At the end of files there is a disturbing letter to then-President-elect Clinton from Ron Weddington. Ron Weddington is the ex-husband of Sarah Weddington and was her co-counsel when she argued Roe v. Wade in front of the Supreme Court. After reading the letter, it's hard not to put Weddington in the camp of eugenicists. This letter to the editor of the New York Times in 2003 doesn't help either.
In his letter to Clinton, Weddington channels Margaret Sanger,
"But you can start immediately to eliminate the barely educated, unhealthy and poor segment of our country. No, I'm not advocating some sort of mass extinction of these unfortunate people. Crime, drugs and disease are already doing that. The problem is that their numbers are not only replaced but increased by the birth of millions of babies to people who can't afford to have babies.
There, I've said it. It's what we all know is true, but we only whisper it, because as liberals who believe in individual rights, we view any program which might treat the disadvantages differently as discriminatory, mean-spirited and ..... well.... so Republican.....
I am not proposing that you send federal agents armed with Depo-Provera dart guns to the ghetto. You should use persuasion rather than coercion.....
Point out that only people like George Bush who inherit money can pay for more than one or two kids in today's economy.
After noting that birth control won't completely solve the America's main problem (in the eyes of Weddington) of "barely educated, unhealthy and poor people" breeding, Weddington notes,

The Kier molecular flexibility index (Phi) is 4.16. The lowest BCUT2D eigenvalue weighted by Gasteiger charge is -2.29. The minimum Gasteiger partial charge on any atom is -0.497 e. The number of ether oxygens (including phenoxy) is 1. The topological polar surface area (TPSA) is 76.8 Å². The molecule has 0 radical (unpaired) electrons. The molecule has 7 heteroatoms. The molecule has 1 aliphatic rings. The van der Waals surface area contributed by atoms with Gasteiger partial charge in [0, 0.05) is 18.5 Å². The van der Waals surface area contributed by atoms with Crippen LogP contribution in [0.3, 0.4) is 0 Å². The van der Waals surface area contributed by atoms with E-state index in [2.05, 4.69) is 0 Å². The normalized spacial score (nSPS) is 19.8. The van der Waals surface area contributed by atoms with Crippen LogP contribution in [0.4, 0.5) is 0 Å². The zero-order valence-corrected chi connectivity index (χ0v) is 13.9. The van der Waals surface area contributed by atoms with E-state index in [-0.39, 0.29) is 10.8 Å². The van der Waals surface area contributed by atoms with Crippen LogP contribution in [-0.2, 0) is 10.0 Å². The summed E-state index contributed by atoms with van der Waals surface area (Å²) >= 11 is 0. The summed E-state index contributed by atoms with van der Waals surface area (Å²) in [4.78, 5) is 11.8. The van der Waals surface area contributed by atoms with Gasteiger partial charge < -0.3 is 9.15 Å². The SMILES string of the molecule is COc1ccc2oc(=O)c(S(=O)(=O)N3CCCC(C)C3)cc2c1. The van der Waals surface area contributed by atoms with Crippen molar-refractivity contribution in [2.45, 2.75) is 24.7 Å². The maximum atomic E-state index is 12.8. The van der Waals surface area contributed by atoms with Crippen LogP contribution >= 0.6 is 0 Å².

No, government is also going to have to provide vasectomies, tubal ligations and abortions....RU-486 and conventional abortions. Even if we make abortion as ubiquitous as sneakers and junk food, there will still be unplanned pregnancies.....
P.S. I was co-counsel in Roe v. Wade, have sired zero children and one fetus, the abortion of which was recently recounted by my ex-wife in her book, A Question of Choice. I had a vasectomy in 1969 and have never had one moment of regret.
Sarah Weddington's book recounts how she had an abortion in Mexico in 1967. Sarah and Ron divorced in 1974.
Imagine how much Eugenics Kool-Aid one has to drink to believe that in late 1992/early 1993 only people who inherit boatloads of money could pay for more than one or two children. Weddington knew that his plan to keep poor people from having children was discriminatory but he didn't care. To him, the supposed greater good of society outweighed whether the "barely-educated" should be allowed to have as many children as they want.